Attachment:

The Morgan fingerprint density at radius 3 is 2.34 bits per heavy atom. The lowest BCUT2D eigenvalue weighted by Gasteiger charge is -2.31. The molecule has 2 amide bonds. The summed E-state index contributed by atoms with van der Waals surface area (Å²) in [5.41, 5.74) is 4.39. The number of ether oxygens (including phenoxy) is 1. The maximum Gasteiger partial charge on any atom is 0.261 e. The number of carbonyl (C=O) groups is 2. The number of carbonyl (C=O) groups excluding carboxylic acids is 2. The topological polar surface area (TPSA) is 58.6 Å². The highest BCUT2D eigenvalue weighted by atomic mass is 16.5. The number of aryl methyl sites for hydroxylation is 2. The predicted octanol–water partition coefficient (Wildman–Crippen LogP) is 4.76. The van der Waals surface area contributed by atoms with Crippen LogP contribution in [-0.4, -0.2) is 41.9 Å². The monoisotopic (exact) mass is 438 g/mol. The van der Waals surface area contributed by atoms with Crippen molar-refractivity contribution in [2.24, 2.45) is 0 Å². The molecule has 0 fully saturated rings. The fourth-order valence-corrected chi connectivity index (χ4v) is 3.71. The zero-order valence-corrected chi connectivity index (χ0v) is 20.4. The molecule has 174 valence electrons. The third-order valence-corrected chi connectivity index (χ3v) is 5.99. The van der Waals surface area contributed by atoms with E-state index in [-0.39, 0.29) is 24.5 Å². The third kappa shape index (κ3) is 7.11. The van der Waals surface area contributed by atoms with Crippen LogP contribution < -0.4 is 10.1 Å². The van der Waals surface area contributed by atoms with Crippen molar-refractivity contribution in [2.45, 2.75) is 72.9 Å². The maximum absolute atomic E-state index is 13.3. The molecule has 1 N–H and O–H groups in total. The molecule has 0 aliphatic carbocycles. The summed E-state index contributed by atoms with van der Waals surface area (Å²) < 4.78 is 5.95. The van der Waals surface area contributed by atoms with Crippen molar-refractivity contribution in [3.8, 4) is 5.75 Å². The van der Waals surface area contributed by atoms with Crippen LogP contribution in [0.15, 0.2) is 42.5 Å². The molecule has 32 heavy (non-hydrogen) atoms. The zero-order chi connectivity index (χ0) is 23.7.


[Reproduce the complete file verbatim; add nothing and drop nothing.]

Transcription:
The Morgan fingerprint density at radius 3 is 2.34 bits per heavy atom. The lowest BCUT2D eigenvalue weighted by Gasteiger charge is -2.31. The molecule has 2 amide bonds. The summed E-state index contributed by atoms with van der Waals surface area (Å²) in [5.41, 5.74) is 4.39. The number of ether oxygens (including phenoxy) is 1. The maximum Gasteiger partial charge on any atom is 0.261 e. The number of carbonyl (C=O) groups is 2. The number of carbonyl (C=O) groups excluding carboxylic acids is 2. The topological polar surface area (TPSA) is 58.6 Å². The highest BCUT2D eigenvalue weighted by atomic mass is 16.5. The number of aryl methyl sites for hydroxylation is 2. The predicted octanol–water partition coefficient (Wildman–Crippen LogP) is 4.76. The van der Waals surface area contributed by atoms with Crippen LogP contribution in [-0.4, -0.2) is 41.9 Å². The monoisotopic (exact) mass is 438 g/mol. The van der Waals surface area contributed by atoms with Crippen molar-refractivity contribution in [2.24, 2.45) is 0 Å². The molecule has 0 fully saturated rings. The fourth-order valence-corrected chi connectivity index (χ4v) is 3.71. The zero-order valence-corrected chi connectivity index (χ0v) is 20.4. The molecule has 174 valence electrons. The third-order valence-corrected chi connectivity index (χ3v) is 5.99. The van der Waals surface area contributed by atoms with E-state index in [-0.39, 0.29) is 24.5 Å². The third kappa shape index (κ3) is 7.11. The van der Waals surface area contributed by atoms with Crippen LogP contribution < -0.4 is 10.1 Å². The van der Waals surface area contributed by atoms with Crippen molar-refractivity contribution in [2.45, 2.75) is 72.9 Å². The maximum absolute atomic E-state index is 13.3. The molecule has 1 N–H and O–H groups in total. The molecule has 0 aliphatic carbocycles. The summed E-state index contributed by atoms with van der Waals surface area (Å²) < 4.78 is 5.95. The van der Waals surface area contributed by atoms with Crippen molar-refractivity contribution in [3.8, 4) is 5.75 Å². The van der Waals surface area contributed by atoms with Crippen LogP contribution in [0.15, 0.2) is 42.5 Å². The molecule has 32 heavy (non-hydrogen) atoms. The zero-order chi connectivity index (χ0) is 23.7.